Sarah Rich, Government Technology, August 19, 2011
The Santa Cruz, Calif., Police Department implemented a six-month predictive policing pilot project, which began July 1, to help officers predict certain types of crime in the city before it happens.
Through the predictive model, officers will patrol areas that weren’t previously receiving enough of a police presence with the goal of deterring crime.
The project uses an algorithm that is similar to what’s used for predicting earthquake aftershocks. “There’s a belief that certain crime types–in this case, burglaries and vehicle thefts–can be predicted in the same way,” said Zach Friend, the Santa Cruz Police Department’s press information officer and principal management analyst.
For the six-month pilot, the Police Department pulls crime data every day from its record management system that tracks crime that’s been reported in the city. The data is put into a spreadsheet and geo-coded and then run through Mohler’s Web-based computer algorithm.
The result is 10 maps outlining Santa Cruz’s crime hot spots, which are distributed to police officers, who then can patrol more efficiently based on that information.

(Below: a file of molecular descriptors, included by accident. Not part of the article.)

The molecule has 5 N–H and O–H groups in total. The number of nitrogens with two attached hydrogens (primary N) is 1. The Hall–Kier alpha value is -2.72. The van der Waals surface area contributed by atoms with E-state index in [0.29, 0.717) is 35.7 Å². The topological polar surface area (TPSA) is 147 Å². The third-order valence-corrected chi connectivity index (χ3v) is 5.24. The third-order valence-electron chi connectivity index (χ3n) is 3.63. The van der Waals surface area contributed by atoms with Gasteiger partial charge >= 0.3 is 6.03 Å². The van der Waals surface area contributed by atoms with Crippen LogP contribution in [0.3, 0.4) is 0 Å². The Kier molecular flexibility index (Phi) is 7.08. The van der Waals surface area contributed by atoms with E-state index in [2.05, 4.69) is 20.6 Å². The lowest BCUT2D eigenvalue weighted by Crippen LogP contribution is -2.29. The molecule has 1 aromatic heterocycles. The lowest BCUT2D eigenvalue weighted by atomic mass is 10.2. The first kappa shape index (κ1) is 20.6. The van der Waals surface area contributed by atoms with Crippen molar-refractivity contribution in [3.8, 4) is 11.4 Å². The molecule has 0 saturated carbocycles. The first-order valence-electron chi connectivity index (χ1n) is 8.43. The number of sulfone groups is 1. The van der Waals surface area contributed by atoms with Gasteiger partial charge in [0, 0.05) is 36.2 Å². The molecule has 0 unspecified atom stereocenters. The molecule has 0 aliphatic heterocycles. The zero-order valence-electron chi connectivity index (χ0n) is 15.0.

In the nearly two months of use, the pilot has garnered positive results. Since the pilot’s deployment, the model has correctly predicted 40 percent of the crimes that it was aiming to predict, and the Santa Cruz Police Department has seen a reduction in the types of crime that it’s been addressing.
In addition, the Police Department saw a 27 percent decrease in the number of reported burglaries in July compared with July 2010. Friend said the department won’t know how successful the model is until it’s been running for at least three months.
Santa Cruz’s model also removes potential biases officers may have about a particular area they patrol, according to Friend. If an officer has patrolled a certain neighborhood for a few years and is aware of problematic homes with inhabitants that have a history of drug use or criminal activity, that officer may feel inclined to spend additional time going by those locations.
“The model normalizes the information. It doesn’t look at people, it simply looks at crime,” Friend said. “[The model] may reinforce that you should go back to the [problem] area, but maybe only twice that week as opposed to all four days that you work your shift.”